We’ll plan in termly coffee mornings now we’re able to welcome parents back into school.
The PTA have been meeting regularly. Last week, the school disco was a huge success and I want to say a big thank you to all involved. The total raised from the event was £351.59! They’re now busy preparing for our summer fair.
This term, the whole school attendance has dropped below national figures – this is disappointing. As we’re all aware, the children have missed so much school over the past few years that it’s more important than ever that children are in school learning. If your child is going to be absent from school, please phone the school office and let us know the reason for your child’s absence, otherwise the absence is recorded as unauthorised.
Today, our children have enjoyed the Jubilee celebrations in school with
dancing, a picnic and lots of craft activities. Throughout the week, each class has worked together to create an amazing ‘craft cake’ for the Queen’s Jubilee Cake Festival which will be displayed in St James’ Church on Friday 03 June. Well done to all the children and staff for creating such a magnificent cake!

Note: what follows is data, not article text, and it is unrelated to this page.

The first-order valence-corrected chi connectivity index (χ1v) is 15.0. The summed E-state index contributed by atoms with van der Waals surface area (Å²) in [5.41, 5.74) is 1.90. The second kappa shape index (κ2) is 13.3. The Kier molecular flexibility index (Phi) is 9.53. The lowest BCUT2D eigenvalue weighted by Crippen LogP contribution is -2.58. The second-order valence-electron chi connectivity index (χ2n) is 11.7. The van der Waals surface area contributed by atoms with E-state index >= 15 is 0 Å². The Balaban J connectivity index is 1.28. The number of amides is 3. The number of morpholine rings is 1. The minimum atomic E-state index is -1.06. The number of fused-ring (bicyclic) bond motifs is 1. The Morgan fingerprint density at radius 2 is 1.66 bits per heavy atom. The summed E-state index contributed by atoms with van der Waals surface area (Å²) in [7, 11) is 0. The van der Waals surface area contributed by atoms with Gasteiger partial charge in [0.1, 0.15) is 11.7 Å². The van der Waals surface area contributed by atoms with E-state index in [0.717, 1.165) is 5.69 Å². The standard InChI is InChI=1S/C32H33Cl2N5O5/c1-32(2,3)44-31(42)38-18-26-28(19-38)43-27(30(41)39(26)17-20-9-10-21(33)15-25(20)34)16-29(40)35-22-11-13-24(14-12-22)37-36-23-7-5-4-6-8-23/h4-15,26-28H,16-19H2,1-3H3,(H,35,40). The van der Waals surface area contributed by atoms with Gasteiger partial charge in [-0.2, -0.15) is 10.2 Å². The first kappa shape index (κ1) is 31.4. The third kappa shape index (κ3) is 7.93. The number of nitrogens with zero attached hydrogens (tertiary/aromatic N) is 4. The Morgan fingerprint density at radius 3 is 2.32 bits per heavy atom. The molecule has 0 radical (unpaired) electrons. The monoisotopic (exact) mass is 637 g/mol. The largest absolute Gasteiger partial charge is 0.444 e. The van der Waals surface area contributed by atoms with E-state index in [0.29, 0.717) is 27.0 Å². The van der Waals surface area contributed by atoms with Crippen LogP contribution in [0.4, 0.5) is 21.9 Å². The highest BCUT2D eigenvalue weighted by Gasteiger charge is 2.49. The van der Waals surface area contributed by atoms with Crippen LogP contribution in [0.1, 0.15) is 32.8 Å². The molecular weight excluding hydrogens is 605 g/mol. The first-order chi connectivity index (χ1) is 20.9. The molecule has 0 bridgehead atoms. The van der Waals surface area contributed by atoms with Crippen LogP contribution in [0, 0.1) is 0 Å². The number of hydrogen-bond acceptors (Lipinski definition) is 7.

I hope everyone has a lovely half term break.
And here’s a reminder about the annual survey…
Your views matter. Every year, we invite you to complete a short survey. Complete the St James’ CE Primary survey here. It’ll only take a few minutes to complete – thanks!
Whatever you and your child get up to, have a happy and healthy half-term holiday.
This week’s message (Friday 20 May 2022)
This week’s message has two parts: one introduces this year’s annual survey, and the second comes from Mrs Allaway, our Maths Leader.
Every year, we invite you to complete a short survey. Your views matter. They help to shape what we do in the forthcoming year(s).
This year’s survey features a series of questions closely related to what Ofsted might ask parents during an inspection, plus a question about school uniform which we’re asking because of recent statutory guidance from the government.
Complete the St James’ CE Primary survey here. We’ll send a few reminders before the closing date, which is Friday 17 June.
It’s worth bearing in mind that if you raise in the survey something very specific that needs to be addressed, we can’t easily act on this without your child’s name. In fact, the survey isn’t the best place to raise individual, specific concerns – hopefully, you’re comfortable to speak with Miss Beatson or a class teacher about these instead.
Mrs Allaway writes…